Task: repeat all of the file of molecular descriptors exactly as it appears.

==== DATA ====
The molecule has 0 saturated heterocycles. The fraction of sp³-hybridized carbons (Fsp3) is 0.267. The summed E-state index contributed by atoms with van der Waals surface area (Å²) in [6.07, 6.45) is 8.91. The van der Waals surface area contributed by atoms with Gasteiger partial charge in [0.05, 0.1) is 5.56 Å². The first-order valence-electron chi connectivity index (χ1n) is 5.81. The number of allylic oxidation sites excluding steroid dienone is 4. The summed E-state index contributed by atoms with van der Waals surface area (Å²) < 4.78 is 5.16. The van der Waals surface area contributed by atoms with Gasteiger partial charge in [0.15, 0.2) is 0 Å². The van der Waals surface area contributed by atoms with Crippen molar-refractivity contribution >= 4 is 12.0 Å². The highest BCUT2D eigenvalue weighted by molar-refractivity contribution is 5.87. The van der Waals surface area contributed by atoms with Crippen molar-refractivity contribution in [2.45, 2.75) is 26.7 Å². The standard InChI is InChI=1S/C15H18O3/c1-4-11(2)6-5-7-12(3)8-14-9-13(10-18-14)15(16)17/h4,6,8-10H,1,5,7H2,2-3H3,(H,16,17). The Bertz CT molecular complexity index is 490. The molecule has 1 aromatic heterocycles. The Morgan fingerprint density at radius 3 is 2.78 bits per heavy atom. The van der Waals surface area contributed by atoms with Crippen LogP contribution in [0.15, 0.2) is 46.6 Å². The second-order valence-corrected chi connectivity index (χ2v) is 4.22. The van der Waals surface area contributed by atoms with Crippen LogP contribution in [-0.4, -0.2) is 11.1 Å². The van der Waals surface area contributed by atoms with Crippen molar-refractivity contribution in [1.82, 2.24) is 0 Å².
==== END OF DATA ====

The molecule has 0 saturated heterocycles. The fraction of sp³-hybridized carbons (Fsp3) is 0.267. The summed E-state index contributed by atoms with van der Waals surface area (Å²) in [6.07, 6.45) is 8.91. The van der Waals surface area contributed by atoms with Gasteiger partial charge in [0.05, 0.1) is 5.56 Å². The first-order valence-electron chi connectivity index (χ1n) is 5.81. The number of allylic oxidation sites excluding steroid dienone is 4. The summed E-state index contributed by atoms with van der Waals surface area (Å²) < 4.78 is 5.16. The van der Waals surface area contributed by atoms with Gasteiger partial charge in [0.15, 0.2) is 0 Å². The van der Waals surface area contributed by atoms with Crippen molar-refractivity contribution >= 4 is 12.0 Å². The highest BCUT2D eigenvalue weighted by molar-refractivity contribution is 5.87. The van der Waals surface area contributed by atoms with Crippen molar-refractivity contribution in [2.45, 2.75) is 26.7 Å². The standard InChI is InChI=1S/C15H18O3/c1-4-11(2)6-5-7-12(3)8-14-9-13(10-18-14)15(16)17/h4,6,8-10H,1,5,7H2,2-3H3,(H,16,17). The Bertz CT molecular complexity index is 490. The molecule has 1 aromatic heterocycles. The Morgan fingerprint density at radius 3 is 2.78 bits per heavy atom. The van der Waals surface area contributed by atoms with Crippen LogP contribution in [0.15, 0.2) is 46.6 Å². The second-order valence-corrected chi connectivity index (χ2v) is 4.22. The van der Waals surface area contributed by atoms with Crippen LogP contribution in [-0.4, -0.2) is 11.1 Å². The van der Waals surface area contributed by atoms with Crippen molar-refractivity contribution in [1.82, 2.24) is 0 Å².